As can be seen in FIG. 2, the terminal 55 of the indicating device 51 is connected to a point 35 intermediate the first and second diodes 41 and 42 of the first branch circuit 31, and the terminal 56 of this device is connected to a point 36 intermediate the first and second diodes 41 and 42 of the second branch circuit 32 of the network 12. During normal balanced conditions, the potential of point 35 is always approximately equal to the potential of point 36, and there is negligible current in the element 53 of the indicating device 51. Consequently the surface temperature of the indicating device is the same as ambient temperature, and the heat sensitive material 57 remains white. If, however, any one of the diodes in the two branch circuits 31 and 32 fails in a shorted mode, or if one of the associated capacitors 44 fails, the voltage division in the affected branch circuit will deviate from that in companion branch circuit and an appreciable potential difference (e.g., 300 volts) will develop between the intermediate points 35 and 36 during periods when reverse voltage is applied across the network (diode blocking intervals). This high potential difference will cause the element 53 of the indicating device 51 to conduct sufficient current to actuate the associated signaling means, as by elevating the surface temperature of the body 54 to a degree that causes the external material 57 to change in appearance from white to black.
The indicating device 52 is similarly connected between the intermediate point 36 of the second branch circuit 32 and a point 37 intermediate the first and second diodes 41 and 42 of the third branch circuit 33 of the network 12 shown in FIG. 2, whereby the signaling means of this device is actuated upon failure of any one of the diodes or capacitors in either of the branch circuits 32 and 33. Preferably the indicating devices 51 and 52 are disposed in close physical proximity to the pairs of branch circuits between which they are respectively connected, thereby providing a visual clue as to which diodes should be inspected when a blackened indicating device is observed. At the next convenient opportunity following observation of a blackened indicating device, the rectifier bridge should be deenergized and all diodes and capacitors in both of the adjacent branch circuits should be checked. Any failed component can then be replaced with a new one, and the actuated indicating device should likewise be replaced.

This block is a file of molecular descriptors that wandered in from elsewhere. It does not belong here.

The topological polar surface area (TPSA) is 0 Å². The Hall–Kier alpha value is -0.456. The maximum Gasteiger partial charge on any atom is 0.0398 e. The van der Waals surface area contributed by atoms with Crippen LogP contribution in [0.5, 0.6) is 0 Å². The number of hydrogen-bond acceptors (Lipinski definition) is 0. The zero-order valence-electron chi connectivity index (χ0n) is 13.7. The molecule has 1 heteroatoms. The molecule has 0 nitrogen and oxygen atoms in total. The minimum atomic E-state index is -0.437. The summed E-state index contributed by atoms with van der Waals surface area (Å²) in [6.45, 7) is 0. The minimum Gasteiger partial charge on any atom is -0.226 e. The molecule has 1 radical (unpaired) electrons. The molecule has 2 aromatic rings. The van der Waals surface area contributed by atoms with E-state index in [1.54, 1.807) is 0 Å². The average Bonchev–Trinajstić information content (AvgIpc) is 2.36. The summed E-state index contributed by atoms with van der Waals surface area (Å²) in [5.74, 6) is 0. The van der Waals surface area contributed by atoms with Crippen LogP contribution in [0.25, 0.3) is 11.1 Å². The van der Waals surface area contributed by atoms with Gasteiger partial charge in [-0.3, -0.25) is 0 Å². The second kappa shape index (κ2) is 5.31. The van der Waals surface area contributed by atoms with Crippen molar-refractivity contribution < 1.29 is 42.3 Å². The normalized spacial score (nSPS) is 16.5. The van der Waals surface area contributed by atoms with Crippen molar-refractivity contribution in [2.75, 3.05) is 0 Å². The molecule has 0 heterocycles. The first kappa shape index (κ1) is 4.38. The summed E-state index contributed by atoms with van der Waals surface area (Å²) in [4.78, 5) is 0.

For ease in removing and replacing a blackened indicating device, it is preferably connected to the associated intermediate points by means of receptacles that detachably receive the respective terminals 55 and 56 of the device. FIG. 4 shows at 60 such receptacles designed for receiving the axial leads of the FIG. 3 embodiment of the indicating device 51. They are conventional jacks mounted on an epoxy glass printed circuit board 61 in spaced part relationship so as detachably to receive the leads of the device 51. One of the receptacles 60 is connected to the intermediate point or junction 35 by way of a copper run 62 deposited on the board 61, and the other receptacle is connected by way of a copper run 63 to the intermediate point or junction 36. In FIG. 4 the two junctions 35 and 36 are shown as relatively large conducting areas on the surface of the printed circuit board 61 having bolt holes for attaching the terminals of the associated components of the branch circuits 31 and 32 of the network 12. The board 61 is intended to be physically supported by a suitable insulating structure that also supports the heat sinks of the respective diodes 41 and 42 and all of the other power and auxiliary components of the network 12.
FIG. 5 illustrates another electric power network of paralleled/seriesed diodes incorporating my malfunction indicator to signal the shorting of any one of the diodes. This network is intended to serve as a complementary pair of the rectifier legs shown in block form in FIG. 1. Legs 15 and 12 have been selected by way of example.
The network shown in FIG. 5 has two branch circuits 71 and 72 connected in parallel relationship with one another between the d-c conductors p and n. For higher current ratings more parallel branch circuits can be added if desired. Each of the branch circuits 71 and 72 comprises two semiconductor power rectifier cells or diodes 81 and 82 serially interconnected in polarity agreement. These diodes can have higher peak reverse voltage ratings than the diodes 41 and 42 used in the FIG. 2 network. The juncture 75 of the two diodes 81 and 82 in the branch circuit 71 is connected through a current limiting fuse 85 to the a-c supply line C, and the juncture 76 of the two diodes 81 and 82 in the second branch circuit 72 is connected through a duplicate current limiting fuse 86 to the same a-c supply line C, whereby both of the junctures or points 75 and 76 normally have the same potential as line C. The fuses 85 and 86 are provided to protect the a-c source from damage in the event either of the diodes in the associated branch circuit were to fail in a shorted mode.
As soon as a diode in the FIG. 5 network fails shorted, the associated fuse 85 or 86 will open, thereby disconnecting the affected branch circuit from the a-c supply line C. As a result, an appreciable potential difference will develop between the intermediate points 75 and 76 of the two branch circuits 71 and 72 during periods when the failed diode was intended to withstand reverse voltage. In accordance with my invention, such a malfunction is indicated by connecting an indicating device 91 between the points 71 and 72. Preferably the device 91 is the same in construction and operation as the previously described indicating device 51, except that its resistive element can have an even higher ohmic value (e.g., 200,000 ohms).
While I have illustrated a preferred form of my invention and suggested certain variations therein, other modifications and variations will probably occur to persons skilled in the art. It is therefore intended by the concluding claims to cover all such changes as fall within the true spirit and scope of this invention.
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|U.S. Classification||340/645, 116/216, 324/537|
|International Classification||G01R31/02, G01R19/145, H02H7/12, G01R31/40|
|Cooperative Classification||H02H7/1206, G01R19/145, G01R31/40, G01R31/025|
|European Classification||G01R31/02C2, G01R31/40, H02H7/12A2, G01R19/145|